I mention this because the last jackass that went this route was Michael Moore. The route goes like this: make horrible faux documentary, convince people you’re smart, push misinformation and propaganda on the public. While Mr. Spurlock would have to continue overeating at McDonald’s to rival Mr. Moore in girth, he could attain comparable influence. I’m against having more clueless twits yammering and trying to convince people up is down and white is black, so I’d like to see Mr. Spurlock STFU. Pointing out the idiocy and non-logic of his positions is one way to accomplish the goal.

H/t to GWA.45 since somebody didn’t plug his Fox news piece on his own blog this week.


A Wonderful Gift

I didn't know we as a nation were actually supposed to get gifts for the 4th of July-- you know, that whole "ask not" business and all...and yet, we got a biggie. The most dangerous person in America announced her intended retirement today. For those who know me, you know that Justice O'Connor is my least favorite Justice on the High Court. For those who don't know me, I know your immediate reaction: what, not Ginsberg, Stevens, or even Souter? My answer is simply this. With the aforementioned, you at least know where they stand. They are going to come out wrong on any given issue about 99% of the time, but we know it and we deal. O'Connor on the other hand just makes shit up. And you never know on any given day what kind of shit she's going to make up. The one thing that is for sure, if you see a 5-4 decision, O'Connor is on the wrong side of it.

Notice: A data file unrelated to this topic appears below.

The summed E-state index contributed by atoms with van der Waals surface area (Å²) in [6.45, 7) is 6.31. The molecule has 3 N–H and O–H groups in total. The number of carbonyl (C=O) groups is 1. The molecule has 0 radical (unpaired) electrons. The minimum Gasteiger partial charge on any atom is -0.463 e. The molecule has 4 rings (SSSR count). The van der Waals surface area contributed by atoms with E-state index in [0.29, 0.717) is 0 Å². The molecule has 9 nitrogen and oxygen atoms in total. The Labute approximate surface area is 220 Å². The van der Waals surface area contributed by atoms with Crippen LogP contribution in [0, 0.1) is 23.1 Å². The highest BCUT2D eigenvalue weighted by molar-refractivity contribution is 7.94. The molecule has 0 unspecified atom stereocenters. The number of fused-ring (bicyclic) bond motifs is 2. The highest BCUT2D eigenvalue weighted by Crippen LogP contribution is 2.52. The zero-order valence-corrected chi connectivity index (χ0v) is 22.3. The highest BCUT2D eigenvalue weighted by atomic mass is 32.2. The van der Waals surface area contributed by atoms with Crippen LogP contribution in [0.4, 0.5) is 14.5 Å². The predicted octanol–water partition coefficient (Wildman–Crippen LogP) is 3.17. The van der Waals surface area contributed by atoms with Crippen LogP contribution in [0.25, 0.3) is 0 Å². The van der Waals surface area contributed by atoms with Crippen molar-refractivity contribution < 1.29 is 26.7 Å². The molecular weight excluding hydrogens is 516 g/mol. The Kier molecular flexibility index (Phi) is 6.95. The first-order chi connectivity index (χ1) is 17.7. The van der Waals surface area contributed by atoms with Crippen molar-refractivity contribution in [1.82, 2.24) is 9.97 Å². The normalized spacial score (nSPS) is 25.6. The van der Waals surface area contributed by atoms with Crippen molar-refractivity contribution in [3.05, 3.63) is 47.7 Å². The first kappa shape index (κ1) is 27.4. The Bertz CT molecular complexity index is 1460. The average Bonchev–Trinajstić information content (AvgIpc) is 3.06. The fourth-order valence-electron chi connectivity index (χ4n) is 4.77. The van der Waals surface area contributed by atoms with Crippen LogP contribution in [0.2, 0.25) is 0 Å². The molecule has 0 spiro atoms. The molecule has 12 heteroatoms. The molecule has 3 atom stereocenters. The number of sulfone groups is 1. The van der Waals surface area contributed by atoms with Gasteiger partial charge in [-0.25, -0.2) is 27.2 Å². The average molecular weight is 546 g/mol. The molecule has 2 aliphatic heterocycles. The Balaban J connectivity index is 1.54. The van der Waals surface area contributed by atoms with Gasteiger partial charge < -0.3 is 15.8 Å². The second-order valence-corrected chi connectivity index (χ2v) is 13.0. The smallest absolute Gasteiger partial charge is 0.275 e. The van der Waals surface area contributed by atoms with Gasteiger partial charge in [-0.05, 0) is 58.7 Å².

Happy 4th all, and Thank you, Uncle Sam!

Happy Birthday America: The Declaration of Independence

As timeless now as it was then, I wonder if we would have the guts to defend it today...

IN CONGRESS, July 4, 1776.

The unanimous Declaration of the thirteen united States of America,

When in the Course of human events, it becomes necessary for one people to dissolve the political bands which have connected them with another, and to assume among the powers of the earth, the separate and equal station to which the Laws of Nature and of Nature's God entitle them, a decent respect to the opinions of mankind requires that they should declare the causes which impel them to the separation.

We hold these truths to be self-evident, that all men are created equal, that they are endowed by their Creator with certain unalienable Rights, that among these are Life, Liberty and the pursuit of Happiness.--That to secure these rights, Governments are instituted among Men, deriving their just powers from the consent of the governed, --That whenever any Form of Government becomes destructive of these ends, it is the Right of the People to alter or to abolish it, and to institute new Government, laying its foundation on such principles and organizing its powers in such form, as to them shall seem most likely to effect their Safety and Happiness. Prudence, indeed, will dictate that Governments long established should not be changed for light and transient causes; and accordingly all experience hath shewn, that mankind are more disposed to suffer, while evils are sufferable, than to right themselves by abolishing the forms to which they are accustomed. But when a long train of abuses and usurpations, pursuing invariably the same Object evinces a design to reduce them under absolute Despotism, it is their right, it is their duty, to throw off such Government, and to provide new Guards for their future security.--Such has been the patient sufferance of these Colonies; and such is now the necessity which constrains them to alter their former Systems of Government. The history of the present King of Great Britain is a history of repeated injuries and usurpations, all having in direct object the establishment of an absolute Tyranny over these States. To prove this, let Facts be submitted to a candid world.